She portrayed the impulsive and fearless Arya Stark on one of the biggest shows on TV, but Maisie Williams' real life has been marred by fear and pain.
The Game of Thrones star has given an emotional account of her tattered relationship with her father.
Speaking about it for the first time as a guest on British businessman Steven Bartlett’s The Diary of a CEO recently, Maisie said she’s had a traumatic relationship with her father since before the age of eight.
“I don't really want to go into it too much because it affects my siblings and my whole family,” says Maisie, whose real name is Margaret Constance Williams.
Maisie’s mother, Hilary Pitt Frances, who’s also her manager and personal assistant, fled the household, leaving her in her dad's care from the time she was four months old.
The award-winning British actress says the dynamics of the relationship consumed a lot of her childhood and she has struggled to sleep for as long as she can remember.
“I think a lot of the traumatic things that were happening, I didn't realise that they were wrong.”
One day Maisie became aware that other children were not exposed to the “pain or dread or fear” she was subjected to.
Breaking down into tears, the 25-year-old recalled a day her teacher pulled her aside out of concern for her wellbeing and asked her if she'd had breakfast.
Maisie said no, and that it was a normal practice at home to skip meals.
The teacher was asking the right questions, she told Steven, because as much as she was surrounded by people who loved her, they never asked questions that would allow her to speak up.
As a result of the conversation, Maisie's mother was alerted and came to school to fetch her and her siblings.
“It was the first time that all of the doors were sort of open and all of these things that we were experiencing were out on the table," Maisie recalls.
But she adds that despite everything she still felt a loyalty towards her father and tried to defend him by insisting that the things she'd experienced in his home weren't so bad and that she didn't want to be taken away from him.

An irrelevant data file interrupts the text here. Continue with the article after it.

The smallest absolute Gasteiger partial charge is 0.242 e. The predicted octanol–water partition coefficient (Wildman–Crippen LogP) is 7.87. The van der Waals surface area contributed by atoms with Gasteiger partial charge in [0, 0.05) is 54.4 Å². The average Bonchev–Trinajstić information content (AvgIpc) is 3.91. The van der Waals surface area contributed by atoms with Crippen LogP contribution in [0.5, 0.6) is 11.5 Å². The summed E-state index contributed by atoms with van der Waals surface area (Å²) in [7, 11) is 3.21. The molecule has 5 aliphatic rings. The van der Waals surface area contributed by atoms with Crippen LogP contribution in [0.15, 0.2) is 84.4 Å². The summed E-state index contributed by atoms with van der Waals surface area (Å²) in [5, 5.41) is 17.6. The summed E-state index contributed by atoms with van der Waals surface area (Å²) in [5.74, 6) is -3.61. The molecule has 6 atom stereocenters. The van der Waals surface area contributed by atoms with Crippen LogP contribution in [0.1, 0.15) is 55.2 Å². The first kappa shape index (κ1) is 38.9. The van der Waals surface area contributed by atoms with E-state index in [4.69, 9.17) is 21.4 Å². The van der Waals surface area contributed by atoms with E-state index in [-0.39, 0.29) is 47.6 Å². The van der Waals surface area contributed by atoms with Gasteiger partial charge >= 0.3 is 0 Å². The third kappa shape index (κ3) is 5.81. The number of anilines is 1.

“I was indoctrinated in a way. I think that's why I'm obsessed with cults. I get it. I get it. I was in a child cult against my mother... So I really was fighting it in the beginning.
“My whole world flipped on its head. Even though all these things that I was feeling, I thought, ‘Oh my God I'm so glad I don't have to see my dad anymore.’ It still was like against everything that I had ever known to be true," Maisie says.
She added that for a long time she was anxious as a result of what she'd gone through.
“I just had that sense of impending doom and I didn’t know how to make it go away”.
Maisie has previously spoken candidly about her mental health journey and the effects of gaining fame at the age of 12 in Game of Thrones, which essentially meant that she grew into womanhood in front of the camera.
“I think that when I started becoming a woman, I resented Arya because I couldn’t express who I was becoming,” she told British GQ.
In an episode of the American podcast, Happy Days, she spoke of how she has overcome her unhappiness and anxiety by learning to focus on herself.
“It sounds really hippy-dippy and, like, look within you to find peace, but it is true… At the end of your day, you're making yourself feel this way for a reason.”
Since Game of Thrones ended, Maisie has had a number of roles in other shows, including the dramedy Two Weeks to Live, animated adventure series Gen: Lock and biographical series Pistol, which tells the story of Sex Pistols guitarist Steve Jones.